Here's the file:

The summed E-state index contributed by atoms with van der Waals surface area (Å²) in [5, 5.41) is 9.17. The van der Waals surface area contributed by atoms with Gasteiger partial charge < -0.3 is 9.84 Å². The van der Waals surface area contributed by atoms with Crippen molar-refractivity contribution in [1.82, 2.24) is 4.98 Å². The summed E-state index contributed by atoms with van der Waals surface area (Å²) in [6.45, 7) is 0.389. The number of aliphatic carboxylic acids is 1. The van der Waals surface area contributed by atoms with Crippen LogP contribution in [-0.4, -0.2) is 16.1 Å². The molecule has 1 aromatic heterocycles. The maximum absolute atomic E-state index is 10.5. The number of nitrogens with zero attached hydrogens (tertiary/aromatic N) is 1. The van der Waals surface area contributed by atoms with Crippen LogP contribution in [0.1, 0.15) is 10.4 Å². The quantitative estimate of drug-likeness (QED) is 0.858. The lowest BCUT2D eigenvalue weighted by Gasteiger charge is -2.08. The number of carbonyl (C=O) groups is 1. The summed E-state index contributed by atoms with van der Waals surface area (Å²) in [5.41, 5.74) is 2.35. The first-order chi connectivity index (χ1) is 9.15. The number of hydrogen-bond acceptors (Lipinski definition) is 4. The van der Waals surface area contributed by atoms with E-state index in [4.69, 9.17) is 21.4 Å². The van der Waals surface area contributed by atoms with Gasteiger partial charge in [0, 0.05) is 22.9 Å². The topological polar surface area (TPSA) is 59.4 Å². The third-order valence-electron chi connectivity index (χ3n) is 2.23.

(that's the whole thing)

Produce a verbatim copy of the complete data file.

The summed E-state index contributed by atoms with van der Waals surface area (Å²) in [5, 5.41) is 9.17. The van der Waals surface area contributed by atoms with Gasteiger partial charge < -0.3 is 9.84 Å². The van der Waals surface area contributed by atoms with Crippen molar-refractivity contribution in [1.82, 2.24) is 4.98 Å². The summed E-state index contributed by atoms with van der Waals surface area (Å²) in [6.45, 7) is 0.389. The number of aliphatic carboxylic acids is 1. The van der Waals surface area contributed by atoms with Crippen LogP contribution in [-0.4, -0.2) is 16.1 Å². The molecule has 1 aromatic heterocycles. The maximum absolute atomic E-state index is 10.5. The number of nitrogens with zero attached hydrogens (tertiary/aromatic N) is 1. The van der Waals surface area contributed by atoms with Crippen LogP contribution in [0.1, 0.15) is 10.4 Å². The quantitative estimate of drug-likeness (QED) is 0.858. The lowest BCUT2D eigenvalue weighted by Gasteiger charge is -2.08. The number of carbonyl (C=O) groups is 1. The summed E-state index contributed by atoms with van der Waals surface area (Å²) in [5.41, 5.74) is 2.35. The first-order chi connectivity index (χ1) is 9.15. The number of hydrogen-bond acceptors (Lipinski definition) is 4. The van der Waals surface area contributed by atoms with E-state index in [4.69, 9.17) is 21.4 Å². The van der Waals surface area contributed by atoms with Gasteiger partial charge in [0, 0.05) is 22.9 Å². The topological polar surface area (TPSA) is 59.4 Å². The third-order valence-electron chi connectivity index (χ3n) is 2.23.